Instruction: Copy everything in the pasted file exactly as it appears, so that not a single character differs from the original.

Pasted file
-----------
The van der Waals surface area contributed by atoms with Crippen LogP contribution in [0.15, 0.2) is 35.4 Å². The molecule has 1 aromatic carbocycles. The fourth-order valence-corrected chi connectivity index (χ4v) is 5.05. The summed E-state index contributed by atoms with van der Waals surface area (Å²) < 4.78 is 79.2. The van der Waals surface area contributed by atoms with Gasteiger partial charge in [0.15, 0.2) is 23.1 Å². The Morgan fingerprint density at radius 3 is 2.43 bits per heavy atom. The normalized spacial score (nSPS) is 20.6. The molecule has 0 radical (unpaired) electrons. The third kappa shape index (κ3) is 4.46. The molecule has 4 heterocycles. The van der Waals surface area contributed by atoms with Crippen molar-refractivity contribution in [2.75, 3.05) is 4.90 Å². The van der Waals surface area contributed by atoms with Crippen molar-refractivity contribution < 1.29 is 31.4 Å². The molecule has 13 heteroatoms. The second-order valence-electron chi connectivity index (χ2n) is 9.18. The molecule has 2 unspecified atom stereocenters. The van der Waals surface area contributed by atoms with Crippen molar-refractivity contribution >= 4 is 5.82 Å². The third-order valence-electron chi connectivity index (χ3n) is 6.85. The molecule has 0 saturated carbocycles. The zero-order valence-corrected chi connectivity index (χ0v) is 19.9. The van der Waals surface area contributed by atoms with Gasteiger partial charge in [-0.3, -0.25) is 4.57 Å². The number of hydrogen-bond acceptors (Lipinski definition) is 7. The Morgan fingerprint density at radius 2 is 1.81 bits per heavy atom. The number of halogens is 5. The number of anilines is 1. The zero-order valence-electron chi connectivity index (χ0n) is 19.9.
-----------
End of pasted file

The van der Waals surface area contributed by atoms with Crippen LogP contribution in [0.15, 0.2) is 35.4 Å². The molecule has 1 aromatic carbocycles. The fourth-order valence-corrected chi connectivity index (χ4v) is 5.05. The summed E-state index contributed by atoms with van der Waals surface area (Å²) < 4.78 is 79.2. The van der Waals surface area contributed by atoms with Gasteiger partial charge in [0.15, 0.2) is 23.1 Å². The Morgan fingerprint density at radius 3 is 2.43 bits per heavy atom. The normalized spacial score (nSPS) is 20.6. The molecule has 0 radical (unpaired) electrons. The third kappa shape index (κ3) is 4.46. The molecule has 4 heterocycles. The van der Waals surface area contributed by atoms with Crippen molar-refractivity contribution in [2.75, 3.05) is 4.90 Å². The van der Waals surface area contributed by atoms with Crippen molar-refractivity contribution < 1.29 is 31.4 Å². The molecule has 13 heteroatoms. The second-order valence-electron chi connectivity index (χ2n) is 9.18. The molecule has 2 unspecified atom stereocenters. The van der Waals surface area contributed by atoms with Crippen molar-refractivity contribution >= 4 is 5.82 Å². The third-order valence-electron chi connectivity index (χ3n) is 6.85. The molecule has 0 saturated carbocycles. The zero-order valence-corrected chi connectivity index (χ0v) is 19.9. The van der Waals surface area contributed by atoms with Gasteiger partial charge in [-0.3, -0.25) is 4.57 Å². The number of hydrogen-bond acceptors (Lipinski definition) is 7. The Morgan fingerprint density at radius 2 is 1.81 bits per heavy atom. The number of halogens is 5. The number of anilines is 1. The zero-order valence-electron chi connectivity index (χ0n) is 19.9.